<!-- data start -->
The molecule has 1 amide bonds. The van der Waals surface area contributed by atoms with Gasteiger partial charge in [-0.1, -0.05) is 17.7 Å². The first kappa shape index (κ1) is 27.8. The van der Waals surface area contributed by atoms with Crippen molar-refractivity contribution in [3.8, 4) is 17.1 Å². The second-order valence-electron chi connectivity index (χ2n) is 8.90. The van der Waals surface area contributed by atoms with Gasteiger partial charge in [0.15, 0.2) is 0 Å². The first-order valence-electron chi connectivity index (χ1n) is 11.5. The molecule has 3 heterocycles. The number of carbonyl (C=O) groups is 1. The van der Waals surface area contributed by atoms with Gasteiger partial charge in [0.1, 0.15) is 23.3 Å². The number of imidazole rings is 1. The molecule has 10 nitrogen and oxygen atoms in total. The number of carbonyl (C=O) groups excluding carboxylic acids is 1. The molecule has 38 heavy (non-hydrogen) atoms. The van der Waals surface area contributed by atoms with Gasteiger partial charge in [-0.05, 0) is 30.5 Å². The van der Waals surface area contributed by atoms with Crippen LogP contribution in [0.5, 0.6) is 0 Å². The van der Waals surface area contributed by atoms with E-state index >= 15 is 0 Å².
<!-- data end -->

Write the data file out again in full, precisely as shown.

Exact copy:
The molecule has 1 amide bonds. The van der Waals surface area contributed by atoms with Gasteiger partial charge in [-0.1, -0.05) is 17.7 Å². The first kappa shape index (κ1) is 27.8. The van der Waals surface area contributed by atoms with Crippen molar-refractivity contribution in [3.8, 4) is 17.1 Å². The second-order valence-electron chi connectivity index (χ2n) is 8.90. The van der Waals surface area contributed by atoms with Gasteiger partial charge in [0.15, 0.2) is 0 Å². The first-order valence-electron chi connectivity index (χ1n) is 11.5. The molecule has 3 heterocycles. The number of carbonyl (C=O) groups is 1. The van der Waals surface area contributed by atoms with Gasteiger partial charge in [0.1, 0.15) is 23.3 Å². The number of imidazole rings is 1. The molecule has 10 nitrogen and oxygen atoms in total. The number of carbonyl (C=O) groups excluding carboxylic acids is 1. The molecule has 38 heavy (non-hydrogen) atoms. The van der Waals surface area contributed by atoms with Gasteiger partial charge in [-0.05, 0) is 30.5 Å². The van der Waals surface area contributed by atoms with Crippen LogP contribution in [0.5, 0.6) is 0 Å². The van der Waals surface area contributed by atoms with E-state index >= 15 is 0 Å².